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FORUMS Canon Cameras, Lenses & Accessories Canon EF and EF-S Lenses 
Thread started 08 Feb 2014 (Saturday) 18:11
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Canon 70-200 2.8 IS version 1 Question

 
Take1more
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Feb 08, 2014 18:11 |  #1

I just picked up a 70-200 2.8 IS today for $1200 but I can't figure out why my images are all coming out under exposed when I use a bounce flash. The only way I get a good exposure is direct glad but I hate that. If I switch bad to my 50mm 1.4 everything looks perfect with bounce or diffuser. What am I doing wrong? All my shots were at 1/100 ISO 100 and f2.8 100 with ETTL


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Gear: Canon 5D Mark III, Canon 70D, Canon T3i - 18-55mm, 55-250mm, 50mm f/1.4, 18-135mm, Canon 70-200L 2.8 IS 1, 2 Yongnuo YN-560 II Speedlite, Yongnuo YN-568EX II Speedlite

  
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sun5150
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Feb 08, 2014 18:16 |  #2

your flash might not be reaching the distance you zoomed at.




  
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Take1more
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Feb 08, 2014 18:18 |  #3

Interesting.. It that something the zoom on the flash can fix?


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Gear: Canon 5D Mark III, Canon 70D, Canon T3i - 18-55mm, 55-250mm, 50mm f/1.4, 18-135mm, Canon 70-200L 2.8 IS 1, 2 Yongnuo YN-560 II Speedlite, Yongnuo YN-568EX II Speedlite

  
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HuskyKMA
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Feb 08, 2014 20:08 |  #4

How far to your subject?


Canon 40D w/ BG-E2N Grip| 400mm f/5.6L | 70-200mm f/2.8L IS II | 28-135mm f/3.5-5.6 IS | 10-22mm f/3.5-4.5 | Gitzo GT3541LS w/ RRS BH-55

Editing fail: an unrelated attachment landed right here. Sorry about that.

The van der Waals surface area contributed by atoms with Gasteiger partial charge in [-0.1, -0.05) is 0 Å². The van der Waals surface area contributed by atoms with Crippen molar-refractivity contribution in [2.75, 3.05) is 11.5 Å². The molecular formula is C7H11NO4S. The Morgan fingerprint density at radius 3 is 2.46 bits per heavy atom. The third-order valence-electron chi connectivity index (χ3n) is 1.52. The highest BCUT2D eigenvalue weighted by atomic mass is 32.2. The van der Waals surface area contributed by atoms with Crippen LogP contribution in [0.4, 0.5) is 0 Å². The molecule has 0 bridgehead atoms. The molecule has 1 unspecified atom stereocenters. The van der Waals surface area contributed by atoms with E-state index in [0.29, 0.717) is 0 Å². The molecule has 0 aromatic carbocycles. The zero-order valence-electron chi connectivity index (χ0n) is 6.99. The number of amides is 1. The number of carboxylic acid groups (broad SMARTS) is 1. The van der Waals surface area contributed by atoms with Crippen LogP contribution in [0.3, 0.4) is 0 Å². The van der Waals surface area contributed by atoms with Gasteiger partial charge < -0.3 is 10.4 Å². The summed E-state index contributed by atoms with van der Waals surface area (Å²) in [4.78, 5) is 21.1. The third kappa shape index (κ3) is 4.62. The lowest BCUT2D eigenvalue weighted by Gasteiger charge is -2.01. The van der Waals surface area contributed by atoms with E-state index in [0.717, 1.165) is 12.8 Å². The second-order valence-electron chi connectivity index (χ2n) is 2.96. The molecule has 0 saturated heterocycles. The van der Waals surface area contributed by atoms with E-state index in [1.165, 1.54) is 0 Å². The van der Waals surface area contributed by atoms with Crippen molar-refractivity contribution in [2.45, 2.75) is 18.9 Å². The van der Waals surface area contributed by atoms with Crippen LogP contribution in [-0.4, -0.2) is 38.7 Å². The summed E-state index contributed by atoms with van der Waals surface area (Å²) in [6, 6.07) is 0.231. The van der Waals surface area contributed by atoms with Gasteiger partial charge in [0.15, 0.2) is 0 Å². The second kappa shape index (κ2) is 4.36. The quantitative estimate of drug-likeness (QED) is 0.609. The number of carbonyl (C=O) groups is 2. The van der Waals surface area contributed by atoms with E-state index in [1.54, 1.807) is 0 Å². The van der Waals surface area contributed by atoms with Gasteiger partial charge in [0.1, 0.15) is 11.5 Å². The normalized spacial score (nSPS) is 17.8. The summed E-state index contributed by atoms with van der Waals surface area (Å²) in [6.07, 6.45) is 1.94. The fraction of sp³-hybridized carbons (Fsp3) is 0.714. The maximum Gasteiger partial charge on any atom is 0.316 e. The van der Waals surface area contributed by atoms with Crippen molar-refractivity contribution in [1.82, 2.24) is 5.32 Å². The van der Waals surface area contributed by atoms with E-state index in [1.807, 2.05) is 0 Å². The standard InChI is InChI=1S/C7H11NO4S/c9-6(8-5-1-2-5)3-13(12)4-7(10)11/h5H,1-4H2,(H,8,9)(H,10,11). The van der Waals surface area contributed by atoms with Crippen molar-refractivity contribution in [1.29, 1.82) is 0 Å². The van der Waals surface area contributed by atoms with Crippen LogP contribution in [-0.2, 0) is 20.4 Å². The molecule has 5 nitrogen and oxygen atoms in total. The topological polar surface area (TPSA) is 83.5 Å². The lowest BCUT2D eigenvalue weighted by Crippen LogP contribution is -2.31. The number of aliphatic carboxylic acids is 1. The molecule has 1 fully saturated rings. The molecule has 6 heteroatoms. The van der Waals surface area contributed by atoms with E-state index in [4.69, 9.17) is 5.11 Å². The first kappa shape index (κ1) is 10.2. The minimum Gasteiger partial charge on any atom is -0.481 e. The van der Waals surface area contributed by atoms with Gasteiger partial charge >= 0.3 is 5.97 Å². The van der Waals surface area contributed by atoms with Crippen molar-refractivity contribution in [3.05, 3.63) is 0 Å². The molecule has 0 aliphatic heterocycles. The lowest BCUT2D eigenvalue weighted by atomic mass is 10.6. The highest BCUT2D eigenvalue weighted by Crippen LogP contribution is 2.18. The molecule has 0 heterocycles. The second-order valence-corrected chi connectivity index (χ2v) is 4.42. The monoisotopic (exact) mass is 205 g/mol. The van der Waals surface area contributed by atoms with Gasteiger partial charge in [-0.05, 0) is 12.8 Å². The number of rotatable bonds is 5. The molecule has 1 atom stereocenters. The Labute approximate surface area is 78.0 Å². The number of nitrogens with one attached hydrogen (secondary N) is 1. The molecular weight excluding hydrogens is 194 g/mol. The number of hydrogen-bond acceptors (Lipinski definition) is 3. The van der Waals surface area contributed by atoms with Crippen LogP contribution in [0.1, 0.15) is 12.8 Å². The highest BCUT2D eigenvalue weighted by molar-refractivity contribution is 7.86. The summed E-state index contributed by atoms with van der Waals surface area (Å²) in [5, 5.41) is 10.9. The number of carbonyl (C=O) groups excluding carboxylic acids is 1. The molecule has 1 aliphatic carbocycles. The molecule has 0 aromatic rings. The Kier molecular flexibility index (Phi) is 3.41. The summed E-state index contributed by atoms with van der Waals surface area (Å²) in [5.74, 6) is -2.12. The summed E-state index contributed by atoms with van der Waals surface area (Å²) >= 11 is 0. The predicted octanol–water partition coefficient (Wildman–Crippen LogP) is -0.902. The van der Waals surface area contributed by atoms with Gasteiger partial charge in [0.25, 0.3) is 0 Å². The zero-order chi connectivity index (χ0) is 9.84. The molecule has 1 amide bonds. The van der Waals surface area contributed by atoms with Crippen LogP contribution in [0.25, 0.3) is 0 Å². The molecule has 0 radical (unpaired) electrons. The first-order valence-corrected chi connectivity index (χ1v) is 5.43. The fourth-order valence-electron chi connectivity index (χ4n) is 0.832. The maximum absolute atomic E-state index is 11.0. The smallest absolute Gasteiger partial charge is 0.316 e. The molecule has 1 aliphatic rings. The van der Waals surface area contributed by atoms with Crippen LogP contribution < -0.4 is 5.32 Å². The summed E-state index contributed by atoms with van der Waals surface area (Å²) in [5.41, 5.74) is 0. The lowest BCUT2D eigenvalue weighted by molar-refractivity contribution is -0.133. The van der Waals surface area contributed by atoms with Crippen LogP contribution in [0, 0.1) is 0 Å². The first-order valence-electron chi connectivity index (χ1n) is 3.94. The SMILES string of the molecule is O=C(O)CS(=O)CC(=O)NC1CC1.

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EOS5DC
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Feb 08, 2014 21:52 |  #5
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This has nothing to do with the lens. My guess is that you are not using enough ISO. When I use bounce I set my ISO to: Aperture X 100.

Examples:
f/2.8 needs ISO 280, I set it to 320.
f/7.1 needs ISO 710, I set it to 800.
f/2 needs ISO 200, I set it to 200.
f/11 needs ISO 1100, I set it to 1250.

I also leave my FEC at +2/3 just about all the time.


Bodies: 60D, 6D.
EFs: 15-85, 10-22
EF: 28-75, 35 f/2 IS, Σ70-200 OS, 100-400L
Flash: 580EX II, 430 EX II

  
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raksphoto
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Feb 08, 2014 23:11 |  #6

The reach of the flash zoom head in most speedlites does not match the focal length range of the 70-200mm f/2.8L IS USM, esp. if your camera is not a full-frame camera. As a result, depending on your camera type, quite a lot of the 70-200mm lens focal range is necessarily under-lighted. In the ETTL system, the camera controls the quenching of the speedlite. If your zoom length is set outside what the flash head can deliver, the ETTL will encounter a signalling error, basically due to mismatched range in lens focal length vs. that of the flash. The speedlite under these conditions won't produce enough light for the scene.